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Yuan Looks to Fed, Chinese Investment for Direction

Yuan Looks to Fed, Chinese Investment for Direction

Renee Mu, Currency Analyst

Fundamental Forecast for CNH: Neutral

The Yuan pulled back against the U.S. Dollar this week, after it set a 7-month high last week. HIBOR O/N has been falling over the past five days and dropped to 1.8140% on Friday, indicating eased condition on Yuan’s liquidity in its largest offshore market. The spread between the offshore Yuan and the PBOC’s reference rate narrowed as well; it has dropped to about 100 pips as of 4 pm on Friday. Looking forward, event risks from both the U.S. and China will be major drivers to the Dollar/Yuan rate.

On the U.S. side, the Fed is widely expected to raise the benchmark interest rate next week and this is likely already priced-in. A more important question is when and how the central bank will reduce its balance sheet; the answer will greatly impact the Dollar outlook. Currently, the USD/CNH has dropped back to below 6.7974, a level before the U.S. election. Amid the lack of movement along the fiscal policy by the Trump administration, U.S. Dollar’s gains against the Yuan have been wiped out. Within such context, Fed’s decision could become the primary factor to determine the next trend of the Dollar/Yuan rate.

While Yuan’s offshore liquidity is eased, in the onshore market, costs of borrowing the Yuan remain elevated. Since last week, 1-year SHIBOR, Shanghai Interbank Offered Rate, has exceeded both commercial banks’ Loan Prime Rate (LPR) of 4.30% and PBOC’s benchmark lending rate of 4.35%. SHIBOR measures the cost of commercial banks borrowing from each other. LPR is the loan rate that commercial banks provide to its best customers. The PBOC’s benchmark rate is the primary reference rate that the regulator uses to guide the money market. When 1-year SHIBOR surpasses 1-year LPR, a bank will suffer a loss if borrow from its peers and lend out to its best customers. This largely reduces banks’ incentive to issue credit, even to its best customers.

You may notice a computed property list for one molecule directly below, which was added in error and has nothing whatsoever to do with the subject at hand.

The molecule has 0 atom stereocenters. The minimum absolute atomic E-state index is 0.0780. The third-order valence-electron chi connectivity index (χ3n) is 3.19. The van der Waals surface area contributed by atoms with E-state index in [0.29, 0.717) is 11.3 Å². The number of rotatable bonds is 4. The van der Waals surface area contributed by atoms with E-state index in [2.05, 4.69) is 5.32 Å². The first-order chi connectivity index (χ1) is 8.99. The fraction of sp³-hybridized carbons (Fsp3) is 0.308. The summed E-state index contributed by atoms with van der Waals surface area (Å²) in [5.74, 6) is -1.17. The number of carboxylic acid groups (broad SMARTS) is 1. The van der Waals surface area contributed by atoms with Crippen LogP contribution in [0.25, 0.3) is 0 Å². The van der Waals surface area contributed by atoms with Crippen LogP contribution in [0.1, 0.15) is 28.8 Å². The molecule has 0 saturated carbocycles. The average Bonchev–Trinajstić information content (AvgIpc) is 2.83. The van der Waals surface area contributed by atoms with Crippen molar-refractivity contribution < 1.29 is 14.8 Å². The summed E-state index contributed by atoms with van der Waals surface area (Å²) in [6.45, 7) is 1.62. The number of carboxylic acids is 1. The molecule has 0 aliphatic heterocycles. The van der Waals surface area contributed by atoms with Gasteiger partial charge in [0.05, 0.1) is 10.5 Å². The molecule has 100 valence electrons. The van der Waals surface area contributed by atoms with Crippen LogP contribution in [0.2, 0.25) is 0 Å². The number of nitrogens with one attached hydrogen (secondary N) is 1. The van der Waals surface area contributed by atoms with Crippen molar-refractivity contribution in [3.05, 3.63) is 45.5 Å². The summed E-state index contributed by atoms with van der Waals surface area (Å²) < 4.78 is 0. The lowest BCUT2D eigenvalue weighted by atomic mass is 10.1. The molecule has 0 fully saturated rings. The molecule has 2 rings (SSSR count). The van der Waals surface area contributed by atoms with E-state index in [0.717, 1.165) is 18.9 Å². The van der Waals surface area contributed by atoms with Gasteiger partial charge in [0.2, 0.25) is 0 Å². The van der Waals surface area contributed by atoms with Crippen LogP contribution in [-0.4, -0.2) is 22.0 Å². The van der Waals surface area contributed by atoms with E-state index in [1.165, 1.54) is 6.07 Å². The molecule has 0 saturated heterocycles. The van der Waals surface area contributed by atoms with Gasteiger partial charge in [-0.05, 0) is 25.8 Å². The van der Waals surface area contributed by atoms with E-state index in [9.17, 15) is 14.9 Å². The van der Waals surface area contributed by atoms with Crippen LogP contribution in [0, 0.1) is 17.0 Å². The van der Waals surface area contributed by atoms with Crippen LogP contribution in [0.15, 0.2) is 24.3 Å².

Amid tightened liquidity, a reversed condition is seen in the onshore market compared to a year ago: companies are facing increasing investment opportunities, but find it harder and harder to get cash. The primary reasons for Chinese regulators to tighten onshore liquidity is to curb price bubbles and reduce leverage; both have been set as national targets for the year of 2017. However, growth in investment, particularly in private investment, has been a key contributor to the economy. A lack of funds could drag down the pace of recovery in investment. Next week, China will release the fixed assets investment print for May. The expansion in total investment is expected to slow down to 8.8% from 8.9% in the prior month, according to Bloomberg. The investment gauge can be used as a leading indicator to evaluate how well China has balanced between maintaining growth and curbing financial risks.

DailyFX provides forex news and technical analysis on the trends that influence the global currency markets.